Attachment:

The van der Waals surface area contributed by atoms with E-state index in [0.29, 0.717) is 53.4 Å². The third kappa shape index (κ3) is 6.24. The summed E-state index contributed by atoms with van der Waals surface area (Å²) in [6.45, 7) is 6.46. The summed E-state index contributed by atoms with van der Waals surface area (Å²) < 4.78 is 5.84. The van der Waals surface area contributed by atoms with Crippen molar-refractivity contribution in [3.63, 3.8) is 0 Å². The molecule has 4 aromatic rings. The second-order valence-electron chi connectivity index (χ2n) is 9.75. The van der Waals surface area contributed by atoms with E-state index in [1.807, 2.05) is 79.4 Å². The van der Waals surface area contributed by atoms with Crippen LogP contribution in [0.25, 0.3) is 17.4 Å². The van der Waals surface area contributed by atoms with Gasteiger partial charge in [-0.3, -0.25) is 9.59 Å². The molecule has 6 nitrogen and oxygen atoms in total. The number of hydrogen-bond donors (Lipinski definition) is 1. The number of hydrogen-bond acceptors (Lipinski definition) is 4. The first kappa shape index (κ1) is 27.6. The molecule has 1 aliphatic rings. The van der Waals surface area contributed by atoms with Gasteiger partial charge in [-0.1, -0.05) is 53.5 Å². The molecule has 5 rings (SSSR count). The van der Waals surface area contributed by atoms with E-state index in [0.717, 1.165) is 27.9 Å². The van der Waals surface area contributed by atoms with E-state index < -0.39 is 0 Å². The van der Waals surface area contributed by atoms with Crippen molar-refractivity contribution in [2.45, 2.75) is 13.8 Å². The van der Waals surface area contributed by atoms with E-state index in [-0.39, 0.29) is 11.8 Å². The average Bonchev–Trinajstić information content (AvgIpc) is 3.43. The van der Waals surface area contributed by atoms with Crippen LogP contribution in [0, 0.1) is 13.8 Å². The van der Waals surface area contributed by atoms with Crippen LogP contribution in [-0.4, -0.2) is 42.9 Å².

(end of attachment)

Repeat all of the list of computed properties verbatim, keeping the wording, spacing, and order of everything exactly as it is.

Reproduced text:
The van der Waals surface area contributed by atoms with E-state index in [0.29, 0.717) is 53.4 Å². The third kappa shape index (κ3) is 6.24. The summed E-state index contributed by atoms with van der Waals surface area (Å²) in [6.45, 7) is 6.46. The summed E-state index contributed by atoms with van der Waals surface area (Å²) < 4.78 is 5.84. The van der Waals surface area contributed by atoms with Crippen molar-refractivity contribution in [3.63, 3.8) is 0 Å². The molecule has 4 aromatic rings. The second-order valence-electron chi connectivity index (χ2n) is 9.75. The van der Waals surface area contributed by atoms with E-state index in [1.807, 2.05) is 79.4 Å². The van der Waals surface area contributed by atoms with Crippen LogP contribution in [0.25, 0.3) is 17.4 Å². The van der Waals surface area contributed by atoms with Gasteiger partial charge in [-0.3, -0.25) is 9.59 Å². The molecule has 6 nitrogen and oxygen atoms in total. The number of hydrogen-bond donors (Lipinski definition) is 1. The number of hydrogen-bond acceptors (Lipinski definition) is 4. The first kappa shape index (κ1) is 27.6. The molecule has 1 aliphatic rings. The van der Waals surface area contributed by atoms with Gasteiger partial charge in [-0.1, -0.05) is 53.5 Å². The molecule has 5 rings (SSSR count). The van der Waals surface area contributed by atoms with E-state index in [0.717, 1.165) is 27.9 Å². The van der Waals surface area contributed by atoms with E-state index < -0.39 is 0 Å². The van der Waals surface area contributed by atoms with Crippen molar-refractivity contribution in [2.45, 2.75) is 13.8 Å². The van der Waals surface area contributed by atoms with E-state index in [-0.39, 0.29) is 11.8 Å². The average Bonchev–Trinajstić information content (AvgIpc) is 3.43. The van der Waals surface area contributed by atoms with Crippen LogP contribution in [0, 0.1) is 13.8 Å². The van der Waals surface area contributed by atoms with Crippen LogP contribution in [-0.4, -0.2) is 42.9 Å².